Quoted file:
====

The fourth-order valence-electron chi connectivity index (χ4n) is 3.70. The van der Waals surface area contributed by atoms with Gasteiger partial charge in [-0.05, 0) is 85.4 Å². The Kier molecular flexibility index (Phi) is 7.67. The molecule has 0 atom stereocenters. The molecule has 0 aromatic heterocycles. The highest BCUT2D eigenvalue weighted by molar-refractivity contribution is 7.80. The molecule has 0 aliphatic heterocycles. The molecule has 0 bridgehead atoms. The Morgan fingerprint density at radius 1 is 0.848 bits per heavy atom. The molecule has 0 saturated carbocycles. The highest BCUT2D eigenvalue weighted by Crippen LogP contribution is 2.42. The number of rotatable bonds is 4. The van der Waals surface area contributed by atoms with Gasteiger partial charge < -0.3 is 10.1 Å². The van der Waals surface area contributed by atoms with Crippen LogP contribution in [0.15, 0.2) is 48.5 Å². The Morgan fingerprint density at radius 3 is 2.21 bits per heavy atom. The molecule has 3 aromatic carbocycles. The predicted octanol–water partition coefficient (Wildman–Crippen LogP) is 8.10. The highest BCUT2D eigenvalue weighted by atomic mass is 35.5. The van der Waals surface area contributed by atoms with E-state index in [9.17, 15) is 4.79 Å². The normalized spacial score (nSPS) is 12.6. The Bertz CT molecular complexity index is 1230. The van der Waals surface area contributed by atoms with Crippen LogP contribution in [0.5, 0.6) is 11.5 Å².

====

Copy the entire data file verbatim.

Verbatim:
The fourth-order valence-electron chi connectivity index (χ4n) is 3.70. The van der Waals surface area contributed by atoms with Gasteiger partial charge in [-0.05, 0) is 85.4 Å². The Kier molecular flexibility index (Phi) is 7.67. The molecule has 0 atom stereocenters. The molecule has 0 aromatic heterocycles. The highest BCUT2D eigenvalue weighted by molar-refractivity contribution is 7.80. The molecule has 0 aliphatic heterocycles. The molecule has 0 bridgehead atoms. The Morgan fingerprint density at radius 1 is 0.848 bits per heavy atom. The molecule has 0 saturated carbocycles. The highest BCUT2D eigenvalue weighted by Crippen LogP contribution is 2.42. The number of rotatable bonds is 4. The van der Waals surface area contributed by atoms with Gasteiger partial charge < -0.3 is 10.1 Å². The van der Waals surface area contributed by atoms with Crippen LogP contribution in [0.15, 0.2) is 48.5 Å². The Morgan fingerprint density at radius 3 is 2.21 bits per heavy atom. The molecule has 3 aromatic carbocycles. The predicted octanol–water partition coefficient (Wildman–Crippen LogP) is 8.10. The highest BCUT2D eigenvalue weighted by atomic mass is 35.5. The van der Waals surface area contributed by atoms with E-state index in [9.17, 15) is 4.79 Å². The normalized spacial score (nSPS) is 12.6. The Bertz CT molecular complexity index is 1230. The van der Waals surface area contributed by atoms with Crippen LogP contribution in [0.5, 0.6) is 11.5 Å².